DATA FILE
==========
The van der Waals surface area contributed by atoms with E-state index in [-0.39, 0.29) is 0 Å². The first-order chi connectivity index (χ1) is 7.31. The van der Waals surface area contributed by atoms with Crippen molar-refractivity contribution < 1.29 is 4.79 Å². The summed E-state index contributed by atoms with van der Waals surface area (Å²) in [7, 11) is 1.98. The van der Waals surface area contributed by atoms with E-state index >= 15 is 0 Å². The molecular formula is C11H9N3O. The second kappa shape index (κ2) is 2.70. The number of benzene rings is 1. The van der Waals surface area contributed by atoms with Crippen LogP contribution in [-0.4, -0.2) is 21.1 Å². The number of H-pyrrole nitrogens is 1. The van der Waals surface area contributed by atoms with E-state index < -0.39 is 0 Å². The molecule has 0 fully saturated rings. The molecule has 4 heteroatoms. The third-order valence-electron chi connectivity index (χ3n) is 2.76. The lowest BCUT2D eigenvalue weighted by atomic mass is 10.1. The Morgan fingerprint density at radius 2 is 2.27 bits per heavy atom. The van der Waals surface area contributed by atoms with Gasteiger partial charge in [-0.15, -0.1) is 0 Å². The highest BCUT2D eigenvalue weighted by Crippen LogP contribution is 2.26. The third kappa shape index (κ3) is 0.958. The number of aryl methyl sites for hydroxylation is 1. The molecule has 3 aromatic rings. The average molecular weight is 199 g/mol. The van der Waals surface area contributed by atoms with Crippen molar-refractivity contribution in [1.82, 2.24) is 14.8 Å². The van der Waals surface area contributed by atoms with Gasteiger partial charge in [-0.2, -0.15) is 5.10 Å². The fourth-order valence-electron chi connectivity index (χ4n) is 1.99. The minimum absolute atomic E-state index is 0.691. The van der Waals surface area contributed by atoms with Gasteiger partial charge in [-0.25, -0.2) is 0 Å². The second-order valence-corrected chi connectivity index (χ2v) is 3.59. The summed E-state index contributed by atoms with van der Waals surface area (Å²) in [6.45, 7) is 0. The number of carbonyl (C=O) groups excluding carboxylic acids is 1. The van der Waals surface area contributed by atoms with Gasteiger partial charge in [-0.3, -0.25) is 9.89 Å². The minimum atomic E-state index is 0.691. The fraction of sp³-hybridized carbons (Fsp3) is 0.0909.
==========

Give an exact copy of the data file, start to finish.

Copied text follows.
The van der Waals surface area contributed by atoms with E-state index in [-0.39, 0.29) is 0 Å². The first-order chi connectivity index (χ1) is 7.31. The van der Waals surface area contributed by atoms with Crippen molar-refractivity contribution < 1.29 is 4.79 Å². The summed E-state index contributed by atoms with van der Waals surface area (Å²) in [7, 11) is 1.98. The van der Waals surface area contributed by atoms with E-state index >= 15 is 0 Å². The molecular formula is C11H9N3O. The second kappa shape index (κ2) is 2.70. The number of benzene rings is 1. The van der Waals surface area contributed by atoms with Crippen LogP contribution in [-0.4, -0.2) is 21.1 Å². The number of H-pyrrole nitrogens is 1. The van der Waals surface area contributed by atoms with E-state index < -0.39 is 0 Å². The molecule has 0 fully saturated rings. The molecule has 4 heteroatoms. The third-order valence-electron chi connectivity index (χ3n) is 2.76. The lowest BCUT2D eigenvalue weighted by atomic mass is 10.1. The Morgan fingerprint density at radius 2 is 2.27 bits per heavy atom. The van der Waals surface area contributed by atoms with Gasteiger partial charge in [-0.15, -0.1) is 0 Å². The highest BCUT2D eigenvalue weighted by Crippen LogP contribution is 2.26. The third kappa shape index (κ3) is 0.958. The number of aryl methyl sites for hydroxylation is 1. The molecule has 3 aromatic rings. The average molecular weight is 199 g/mol. The van der Waals surface area contributed by atoms with Crippen molar-refractivity contribution in [1.82, 2.24) is 14.8 Å². The van der Waals surface area contributed by atoms with Gasteiger partial charge in [-0.2, -0.15) is 5.10 Å². The fourth-order valence-electron chi connectivity index (χ4n) is 1.99. The minimum absolute atomic E-state index is 0.691. The van der Waals surface area contributed by atoms with Gasteiger partial charge in [-0.25, -0.2) is 0 Å². The second-order valence-corrected chi connectivity index (χ2v) is 3.59. The summed E-state index contributed by atoms with van der Waals surface area (Å²) in [6.45, 7) is 0. The number of carbonyl (C=O) groups excluding carboxylic acids is 1. The van der Waals surface area contributed by atoms with Gasteiger partial charge in [-0.3, -0.25) is 9.89 Å². The minimum atomic E-state index is 0.691. The fraction of sp³-hybridized carbons (Fsp3) is 0.0909.